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Cow Patty Power -- Local dairy farm creates electricity from manure

Twin Birch dairy farm finalizes biogas generator system

Twin Birch dairy farm milks 1,100 cows three times a day seven days a week. Using biogas technology to collect methane from the collected cow manure, the farm's new generator creates 125 kilowatts of electricity per hour, or enough to power 170 homes.

Twin Birch dairy farm milks 1,100 cows three times a day seven days a week. Using biogas technology to collect methane from the collected cow manure, the farm's new generator creates 125 kilowatts of electricity per hour, or enough to power 170 homes. Photo by Jason Emerson.

— When asked why he puts so much emphasis and money on environmental stewardship, Young says matter-of-factly, “I believe everybody lives downstream.”

The new Twin Birch methane-powered generator does not, in fact, save the farm any money, but Young believes it is good business, good policy, and, most importantly, helps him be a good neighbor.

Put simply, the new technology generates electricity from the methane emanating from the manure, it reduces waste, and it significantly reduces the manure odor coming from the farm.

More specifically, there are numerous steps to the energy process, but it all starts in one place — manure.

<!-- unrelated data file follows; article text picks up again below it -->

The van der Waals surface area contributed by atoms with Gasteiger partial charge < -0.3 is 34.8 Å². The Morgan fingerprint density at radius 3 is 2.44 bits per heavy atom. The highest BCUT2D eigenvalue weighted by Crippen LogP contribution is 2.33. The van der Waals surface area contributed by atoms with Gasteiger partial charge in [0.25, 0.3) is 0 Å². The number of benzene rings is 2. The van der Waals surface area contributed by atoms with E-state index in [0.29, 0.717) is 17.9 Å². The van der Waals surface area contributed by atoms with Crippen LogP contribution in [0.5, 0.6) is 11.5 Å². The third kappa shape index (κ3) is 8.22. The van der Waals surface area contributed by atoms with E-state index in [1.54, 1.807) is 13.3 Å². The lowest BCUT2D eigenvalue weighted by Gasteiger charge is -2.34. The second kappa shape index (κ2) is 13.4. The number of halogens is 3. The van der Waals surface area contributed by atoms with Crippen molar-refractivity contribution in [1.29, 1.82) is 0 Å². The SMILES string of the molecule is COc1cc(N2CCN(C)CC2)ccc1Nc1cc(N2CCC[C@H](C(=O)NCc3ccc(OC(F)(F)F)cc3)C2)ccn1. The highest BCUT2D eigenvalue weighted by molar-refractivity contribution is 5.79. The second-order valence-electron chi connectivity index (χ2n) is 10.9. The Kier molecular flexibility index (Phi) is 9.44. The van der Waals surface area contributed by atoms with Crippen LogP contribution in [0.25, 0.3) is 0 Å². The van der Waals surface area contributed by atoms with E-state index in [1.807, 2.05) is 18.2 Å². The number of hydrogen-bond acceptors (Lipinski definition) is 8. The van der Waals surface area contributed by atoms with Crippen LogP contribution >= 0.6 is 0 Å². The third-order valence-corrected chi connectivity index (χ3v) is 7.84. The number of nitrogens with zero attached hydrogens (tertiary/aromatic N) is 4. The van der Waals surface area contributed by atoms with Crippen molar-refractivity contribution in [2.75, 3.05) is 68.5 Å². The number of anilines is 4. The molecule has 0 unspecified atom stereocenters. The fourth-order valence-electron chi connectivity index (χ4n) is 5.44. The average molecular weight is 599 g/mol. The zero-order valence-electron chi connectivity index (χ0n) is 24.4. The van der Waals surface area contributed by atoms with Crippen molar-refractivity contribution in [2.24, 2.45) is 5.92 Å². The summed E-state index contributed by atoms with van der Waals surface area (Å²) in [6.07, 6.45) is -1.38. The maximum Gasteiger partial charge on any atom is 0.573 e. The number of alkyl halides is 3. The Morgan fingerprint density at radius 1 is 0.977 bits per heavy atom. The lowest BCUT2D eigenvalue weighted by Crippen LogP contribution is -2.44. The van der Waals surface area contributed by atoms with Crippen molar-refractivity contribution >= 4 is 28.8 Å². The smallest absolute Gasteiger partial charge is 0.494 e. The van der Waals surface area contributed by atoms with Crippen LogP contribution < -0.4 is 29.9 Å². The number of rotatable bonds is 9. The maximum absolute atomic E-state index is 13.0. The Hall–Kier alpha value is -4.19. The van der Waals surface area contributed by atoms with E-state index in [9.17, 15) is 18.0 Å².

“We are just constantly recycling what Mother Nature gives us,” said Twin Birch Business Manager Steve McGlynn. About one-third of dairy farming focuses on what you do with the manure, he said. And for a farm with 1,300 cows, that is a lot of manure.

Anaerobic digestion

Twin Birch has state-of-the-art barns that keep the cows comfortable with fans, sprinklers, automated walls and shades — even automated back scratchers — and an automated manure collection system. The collector, a V-shaped metal bar, constantly moves up and down the barn moving manure to the collection pipes. From there it is pumped to the air-tight anaerobic digester, an immense underground vat that heats up the manure to 100 degrees for 21 days while it churns and separates the compounds in the waste.

The liquid compound is piped out and used as fertilizer on the farm fields. The solids — undigested pieces of mostly corn and hay — is purified and comes out looking like sawdust that is used as sterile bedding for the cows. This entire process, which is also chemically complex, kills pathogens in the waste and nearly eliminates the smell of the manure both in the barns and in the fertilizer it creates.

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